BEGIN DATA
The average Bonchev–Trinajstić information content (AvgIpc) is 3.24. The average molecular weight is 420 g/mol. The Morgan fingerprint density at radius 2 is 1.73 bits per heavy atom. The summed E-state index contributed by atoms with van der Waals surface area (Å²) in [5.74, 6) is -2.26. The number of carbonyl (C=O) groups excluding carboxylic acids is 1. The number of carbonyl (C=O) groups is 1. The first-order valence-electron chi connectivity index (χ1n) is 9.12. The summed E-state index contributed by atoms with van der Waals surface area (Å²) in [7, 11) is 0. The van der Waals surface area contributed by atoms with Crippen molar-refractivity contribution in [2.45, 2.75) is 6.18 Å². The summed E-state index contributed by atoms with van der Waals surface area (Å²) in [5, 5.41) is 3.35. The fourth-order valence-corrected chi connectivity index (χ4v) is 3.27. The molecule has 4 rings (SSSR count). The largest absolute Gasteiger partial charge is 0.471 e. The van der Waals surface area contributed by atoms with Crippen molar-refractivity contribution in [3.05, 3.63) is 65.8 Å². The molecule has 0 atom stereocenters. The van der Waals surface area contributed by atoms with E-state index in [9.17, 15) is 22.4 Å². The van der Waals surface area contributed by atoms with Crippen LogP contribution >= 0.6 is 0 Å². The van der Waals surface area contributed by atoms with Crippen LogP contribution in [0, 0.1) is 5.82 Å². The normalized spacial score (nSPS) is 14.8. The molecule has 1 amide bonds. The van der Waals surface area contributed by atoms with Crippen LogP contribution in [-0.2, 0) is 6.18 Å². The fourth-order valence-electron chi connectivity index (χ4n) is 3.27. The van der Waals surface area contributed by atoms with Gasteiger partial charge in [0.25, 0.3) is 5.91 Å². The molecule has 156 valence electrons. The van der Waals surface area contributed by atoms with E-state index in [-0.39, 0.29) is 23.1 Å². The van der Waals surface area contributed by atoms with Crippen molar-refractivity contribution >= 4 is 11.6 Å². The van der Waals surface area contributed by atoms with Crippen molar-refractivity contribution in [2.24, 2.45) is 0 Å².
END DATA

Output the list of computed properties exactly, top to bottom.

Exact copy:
The average Bonchev–Trinajstić information content (AvgIpc) is 3.24. The average molecular weight is 420 g/mol. The Morgan fingerprint density at radius 2 is 1.73 bits per heavy atom. The summed E-state index contributed by atoms with van der Waals surface area (Å²) in [5.74, 6) is -2.26. The number of carbonyl (C=O) groups excluding carboxylic acids is 1. The number of carbonyl (C=O) groups is 1. The first-order valence-electron chi connectivity index (χ1n) is 9.12. The summed E-state index contributed by atoms with van der Waals surface area (Å²) in [7, 11) is 0. The van der Waals surface area contributed by atoms with Crippen molar-refractivity contribution in [2.45, 2.75) is 6.18 Å². The summed E-state index contributed by atoms with van der Waals surface area (Å²) in [5, 5.41) is 3.35. The fourth-order valence-corrected chi connectivity index (χ4v) is 3.27. The molecule has 4 rings (SSSR count). The largest absolute Gasteiger partial charge is 0.471 e. The van der Waals surface area contributed by atoms with Crippen molar-refractivity contribution in [3.05, 3.63) is 65.8 Å². The molecule has 0 atom stereocenters. The van der Waals surface area contributed by atoms with E-state index in [9.17, 15) is 22.4 Å². The van der Waals surface area contributed by atoms with Crippen LogP contribution >= 0.6 is 0 Å². The van der Waals surface area contributed by atoms with Crippen LogP contribution in [0, 0.1) is 5.82 Å². The normalized spacial score (nSPS) is 14.8. The molecule has 1 amide bonds. The van der Waals surface area contributed by atoms with Crippen LogP contribution in [-0.2, 0) is 6.18 Å². The fourth-order valence-electron chi connectivity index (χ4n) is 3.27. The van der Waals surface area contributed by atoms with Gasteiger partial charge in [0.25, 0.3) is 5.91 Å². The molecule has 156 valence electrons. The van der Waals surface area contributed by atoms with E-state index in [-0.39, 0.29) is 23.1 Å². The van der Waals surface area contributed by atoms with Crippen molar-refractivity contribution >= 4 is 11.6 Å². The van der Waals surface area contributed by atoms with Crippen molar-refractivity contribution in [2.24, 2.45) is 0 Å².